Despite Rampant Tenure Abuses, Proposal 2 Would Wipe Out Slight Reform
Teachers caught with drugs, assaulting students, engaging in sex crimes and distributing alcohol to minors were all protected
Nate Greenwood, a middle school teacher with Jenison Public Schools in Ottawa County, and the president of the local union affiliate, believes that passing Proposal 2 “would restore dignity” to government union workers by nullifying laws passed over the years relating to education.
He also writes, "I can attest from first-hand experience that none of these bills have had a meaningful, positive impact on children."
Proposal 2 guarantees the ability of unions to force workers to financially support them, but it would also “override state laws” that conflict with certain provisions in a union contract. One of the laws that would be overturned is a slight reform to teacher tenure rules passed last year that makes it easier to get rid of a poor performing teacher and those who commit particularly egregious acts. The tenure law was specifically cited by the legal team of the Michigan Education Association as a law that would be nullified by the passage of Proposal 2.
Greenwood believes "none" of the bills passed have been good for children. Nationwide, one out of every 57 doctors and one of 97 lawyers loses his or her license for malpractice whereas only one out of every 2,500 unionized, public school teachers with tenure gets fired in any given year. Let’s look at some of the ways the previous tenure law protected Michigan teachers who were employed for four years or more:
Probably the most extreme example was a case that occurred from 1980 through 1993 involving an Ann Arbor gym teacher who was accused by six female students of sexual advances. The students testified and were found credible by the school board, and the teacher was fired for unprofessional conduct. The case was Ann Arbor Bd of Ed v. Abrahams.
Though Abrahams never testified in his own defense before the board, the MEA took up the case. While this was being appealed and still pending in 1984, Abrahams got into an argument with his wife, punched her in the face, chased her out into their front lawn and killed her with an ax. Despite the murder conviction, the MEA continued to pursue the case; after 13 years of litigation, the union won $156,500 in legal fees and an additional $200,000 in back pay for a man sitting in prison.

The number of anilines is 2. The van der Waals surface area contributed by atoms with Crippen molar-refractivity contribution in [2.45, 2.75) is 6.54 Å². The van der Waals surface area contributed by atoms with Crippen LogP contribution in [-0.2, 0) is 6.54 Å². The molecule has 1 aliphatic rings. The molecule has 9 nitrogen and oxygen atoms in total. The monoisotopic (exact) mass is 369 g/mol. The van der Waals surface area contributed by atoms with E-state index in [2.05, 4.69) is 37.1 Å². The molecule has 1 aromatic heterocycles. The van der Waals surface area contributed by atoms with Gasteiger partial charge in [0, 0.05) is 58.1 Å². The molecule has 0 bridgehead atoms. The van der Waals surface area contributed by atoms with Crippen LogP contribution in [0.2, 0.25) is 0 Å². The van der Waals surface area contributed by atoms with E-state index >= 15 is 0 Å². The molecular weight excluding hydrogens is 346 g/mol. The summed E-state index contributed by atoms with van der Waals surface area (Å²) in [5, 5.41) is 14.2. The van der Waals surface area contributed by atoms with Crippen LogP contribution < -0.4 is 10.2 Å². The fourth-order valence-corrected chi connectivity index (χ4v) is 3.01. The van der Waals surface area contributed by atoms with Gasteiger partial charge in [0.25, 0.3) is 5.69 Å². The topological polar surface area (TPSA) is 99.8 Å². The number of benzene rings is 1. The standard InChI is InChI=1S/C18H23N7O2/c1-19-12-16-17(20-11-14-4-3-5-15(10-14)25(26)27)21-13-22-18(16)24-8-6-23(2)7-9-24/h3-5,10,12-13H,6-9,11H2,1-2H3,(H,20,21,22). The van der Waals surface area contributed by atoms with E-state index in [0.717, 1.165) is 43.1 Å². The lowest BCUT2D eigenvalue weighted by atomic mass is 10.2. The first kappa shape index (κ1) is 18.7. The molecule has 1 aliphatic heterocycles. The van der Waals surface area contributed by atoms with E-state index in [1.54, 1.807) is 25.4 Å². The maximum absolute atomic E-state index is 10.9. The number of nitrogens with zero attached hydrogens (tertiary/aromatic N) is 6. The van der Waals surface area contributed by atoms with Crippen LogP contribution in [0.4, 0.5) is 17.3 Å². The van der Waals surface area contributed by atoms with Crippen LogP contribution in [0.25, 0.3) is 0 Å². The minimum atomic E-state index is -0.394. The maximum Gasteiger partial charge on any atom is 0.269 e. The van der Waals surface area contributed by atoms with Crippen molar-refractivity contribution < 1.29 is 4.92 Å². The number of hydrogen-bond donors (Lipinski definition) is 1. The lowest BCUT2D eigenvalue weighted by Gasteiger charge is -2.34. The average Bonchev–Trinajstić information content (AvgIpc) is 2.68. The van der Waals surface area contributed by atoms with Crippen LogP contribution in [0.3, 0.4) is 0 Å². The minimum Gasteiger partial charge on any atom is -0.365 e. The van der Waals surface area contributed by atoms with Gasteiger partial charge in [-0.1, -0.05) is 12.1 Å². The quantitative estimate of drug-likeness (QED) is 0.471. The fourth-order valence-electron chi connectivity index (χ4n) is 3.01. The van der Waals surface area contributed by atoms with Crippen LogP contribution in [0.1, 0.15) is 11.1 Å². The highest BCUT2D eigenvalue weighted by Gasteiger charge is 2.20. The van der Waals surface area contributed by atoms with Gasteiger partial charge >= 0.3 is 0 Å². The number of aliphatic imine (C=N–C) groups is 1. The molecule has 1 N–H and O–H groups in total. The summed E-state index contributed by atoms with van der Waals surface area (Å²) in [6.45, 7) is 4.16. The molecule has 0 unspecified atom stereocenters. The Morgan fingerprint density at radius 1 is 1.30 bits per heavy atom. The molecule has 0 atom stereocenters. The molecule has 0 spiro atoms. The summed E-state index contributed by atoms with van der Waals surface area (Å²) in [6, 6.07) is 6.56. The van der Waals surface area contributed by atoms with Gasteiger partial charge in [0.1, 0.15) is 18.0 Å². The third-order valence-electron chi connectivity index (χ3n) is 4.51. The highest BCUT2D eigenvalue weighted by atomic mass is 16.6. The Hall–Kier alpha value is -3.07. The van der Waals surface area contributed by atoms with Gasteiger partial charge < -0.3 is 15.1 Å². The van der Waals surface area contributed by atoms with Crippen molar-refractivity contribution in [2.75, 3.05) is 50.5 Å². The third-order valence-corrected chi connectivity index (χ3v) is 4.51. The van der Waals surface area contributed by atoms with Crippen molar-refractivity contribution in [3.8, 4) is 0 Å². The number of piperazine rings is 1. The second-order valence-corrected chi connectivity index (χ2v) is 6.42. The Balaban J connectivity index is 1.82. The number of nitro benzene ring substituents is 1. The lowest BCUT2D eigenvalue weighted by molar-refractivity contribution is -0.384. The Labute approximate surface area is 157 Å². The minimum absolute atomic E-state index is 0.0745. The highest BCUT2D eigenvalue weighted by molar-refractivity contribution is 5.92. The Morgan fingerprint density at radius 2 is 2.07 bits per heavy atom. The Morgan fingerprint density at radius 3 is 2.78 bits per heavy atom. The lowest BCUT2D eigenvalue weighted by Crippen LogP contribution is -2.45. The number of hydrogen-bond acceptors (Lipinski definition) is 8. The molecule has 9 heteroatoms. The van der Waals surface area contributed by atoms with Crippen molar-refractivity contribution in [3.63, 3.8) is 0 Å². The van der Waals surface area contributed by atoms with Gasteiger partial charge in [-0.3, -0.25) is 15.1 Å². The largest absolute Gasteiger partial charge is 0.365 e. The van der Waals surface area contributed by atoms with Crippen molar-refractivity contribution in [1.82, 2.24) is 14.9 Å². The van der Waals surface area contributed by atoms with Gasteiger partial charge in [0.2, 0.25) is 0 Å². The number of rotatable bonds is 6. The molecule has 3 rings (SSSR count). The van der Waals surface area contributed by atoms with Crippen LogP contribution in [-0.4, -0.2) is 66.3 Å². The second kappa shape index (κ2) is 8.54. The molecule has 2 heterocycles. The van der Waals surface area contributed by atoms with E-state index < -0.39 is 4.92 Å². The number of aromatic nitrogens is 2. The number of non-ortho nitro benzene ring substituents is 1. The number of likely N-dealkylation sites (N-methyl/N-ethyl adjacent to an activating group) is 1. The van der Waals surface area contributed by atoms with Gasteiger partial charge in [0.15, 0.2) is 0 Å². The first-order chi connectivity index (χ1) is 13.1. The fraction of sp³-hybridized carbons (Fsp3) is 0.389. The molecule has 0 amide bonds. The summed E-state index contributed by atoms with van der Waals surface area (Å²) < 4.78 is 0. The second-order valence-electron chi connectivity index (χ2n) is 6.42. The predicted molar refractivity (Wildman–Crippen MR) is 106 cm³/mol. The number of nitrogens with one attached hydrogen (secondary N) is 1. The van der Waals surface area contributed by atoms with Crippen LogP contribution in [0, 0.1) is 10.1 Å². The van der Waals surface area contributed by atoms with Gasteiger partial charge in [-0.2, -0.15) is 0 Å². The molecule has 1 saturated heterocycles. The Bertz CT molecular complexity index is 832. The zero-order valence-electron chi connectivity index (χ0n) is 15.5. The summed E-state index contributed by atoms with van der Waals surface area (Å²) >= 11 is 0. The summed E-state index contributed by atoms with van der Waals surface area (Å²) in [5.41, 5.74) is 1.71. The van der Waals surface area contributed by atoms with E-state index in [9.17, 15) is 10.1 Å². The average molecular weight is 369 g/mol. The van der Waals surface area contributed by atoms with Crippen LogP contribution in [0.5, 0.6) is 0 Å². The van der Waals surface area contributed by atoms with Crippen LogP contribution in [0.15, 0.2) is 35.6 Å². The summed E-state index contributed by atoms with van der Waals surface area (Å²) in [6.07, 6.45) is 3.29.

More recently, tenure rules have protected a Byron Center teacher arrested for picking up a prostitute and drinking and driving, a Grand Ledge educator accused of engaging in sex crimes with teenage boys, a Harbor Beach teacher who was caught assaulting students, and after an investigation also was found to have been kissing students. Dearborn had four tenured employees protected; two accused of sexual misconduct and two accused of illegal drug possession — they all took a buyout.
And even when a school district goes through the numerous expensive and lengthy steps to remove a teacher, the Michigan Teacher Tenure Commission, which is made up of five governor appointees who are often former union officials, still overturns the cases.
The Commission has protected a teacher who tested positive at work for marijuana and had documented cases of failing to teach. A Detroit teacher who slapped a second-grader and had a history of corporal punishment in the classroom, all documented, was also ordered back in school. In Swartz Creek, a counselor found by an outside psychiatrist and a separate psychologist to be “mentally unfit to work with students” was ordered reinstated and given back pay just last year. The employee was said to be “paranoid” and “rambling,” sent an inappropriate email with a virus to school staff and threatened a co-worker with a nephew who was “in the FBI.” That “educator” is back in the district.
Dozens of districts around the state have paid millions in legal fees to try and rid themselves of poor or criminal educators. But, as one administrator notes, there is no incentive for poor teachers to leave the profession — they often continue to get paid while on administrative leave and “the MEA is paying for their legal fees.”
As Gladwin Superintendent Rick Seebeck, who was dealing with trying to remove a teacher charged with furnishing alcohol to minors, said to Capitol Confidential last year, “What other job on the planet affords employees with the level of job security where whatever mistakes you make, you cannot be dismissed by your employer? (The tenure process) is simply crazy."
Mr. Greenwood says "none" of the bills passed protects students, but an insane system that protects both the criminal and the incompetent is not good for students, teachers, administrators or taxpayers.
Proposal 2 would wipe out even this slight change to tenure rules, on top of hundreds of other laws passed by an elected legislature.
This is a clear example of a system being run for union-member adults and not for kids.
Michigan Capitol Confidential is the news source produced by the Mackinac Center for Public Policy. Michigan Capitol Confidential reports with a free-market news perspective.